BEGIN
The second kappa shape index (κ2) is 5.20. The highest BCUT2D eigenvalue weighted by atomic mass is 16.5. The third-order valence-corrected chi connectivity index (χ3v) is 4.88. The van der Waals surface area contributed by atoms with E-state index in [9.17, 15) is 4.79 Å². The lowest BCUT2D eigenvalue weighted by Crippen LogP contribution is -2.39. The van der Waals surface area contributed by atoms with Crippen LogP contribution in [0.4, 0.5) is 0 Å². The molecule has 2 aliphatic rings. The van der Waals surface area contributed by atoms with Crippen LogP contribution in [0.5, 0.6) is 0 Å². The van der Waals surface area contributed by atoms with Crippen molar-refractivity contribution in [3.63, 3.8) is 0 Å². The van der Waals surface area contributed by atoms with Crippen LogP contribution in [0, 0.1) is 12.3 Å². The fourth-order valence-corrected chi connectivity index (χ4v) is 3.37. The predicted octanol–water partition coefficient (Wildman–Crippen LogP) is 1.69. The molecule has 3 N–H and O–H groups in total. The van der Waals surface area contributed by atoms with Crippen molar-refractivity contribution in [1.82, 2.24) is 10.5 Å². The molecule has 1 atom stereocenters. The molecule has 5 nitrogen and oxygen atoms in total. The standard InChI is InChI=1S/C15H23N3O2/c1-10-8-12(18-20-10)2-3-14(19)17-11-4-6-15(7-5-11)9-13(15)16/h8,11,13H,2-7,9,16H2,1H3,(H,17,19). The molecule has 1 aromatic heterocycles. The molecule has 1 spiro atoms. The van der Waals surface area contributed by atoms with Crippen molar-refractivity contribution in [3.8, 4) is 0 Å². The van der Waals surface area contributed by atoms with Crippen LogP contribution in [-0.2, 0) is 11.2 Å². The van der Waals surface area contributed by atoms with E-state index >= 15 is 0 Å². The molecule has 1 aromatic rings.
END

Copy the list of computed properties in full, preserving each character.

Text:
The second kappa shape index (κ2) is 5.20. The highest BCUT2D eigenvalue weighted by atomic mass is 16.5. The third-order valence-corrected chi connectivity index (χ3v) is 4.88. The van der Waals surface area contributed by atoms with E-state index in [9.17, 15) is 4.79 Å². The lowest BCUT2D eigenvalue weighted by Crippen LogP contribution is -2.39. The van der Waals surface area contributed by atoms with Crippen LogP contribution in [0.4, 0.5) is 0 Å². The molecule has 2 aliphatic rings. The van der Waals surface area contributed by atoms with Crippen LogP contribution in [0.5, 0.6) is 0 Å². The van der Waals surface area contributed by atoms with Crippen molar-refractivity contribution in [3.63, 3.8) is 0 Å². The van der Waals surface area contributed by atoms with Crippen LogP contribution in [0, 0.1) is 12.3 Å². The fourth-order valence-corrected chi connectivity index (χ4v) is 3.37. The predicted octanol–water partition coefficient (Wildman–Crippen LogP) is 1.69. The molecule has 3 N–H and O–H groups in total. The van der Waals surface area contributed by atoms with Crippen molar-refractivity contribution in [1.82, 2.24) is 10.5 Å². The molecule has 1 atom stereocenters. The molecule has 5 nitrogen and oxygen atoms in total. The standard InChI is InChI=1S/C15H23N3O2/c1-10-8-12(18-20-10)2-3-14(19)17-11-4-6-15(7-5-11)9-13(15)16/h8,11,13H,2-7,9,16H2,1H3,(H,17,19). The molecule has 1 aromatic heterocycles. The molecule has 1 spiro atoms. The van der Waals surface area contributed by atoms with Crippen molar-refractivity contribution in [3.8, 4) is 0 Å². The van der Waals surface area contributed by atoms with Crippen LogP contribution in [-0.2, 0) is 11.2 Å². The van der Waals surface area contributed by atoms with E-state index >= 15 is 0 Å². The molecule has 1 aromatic rings.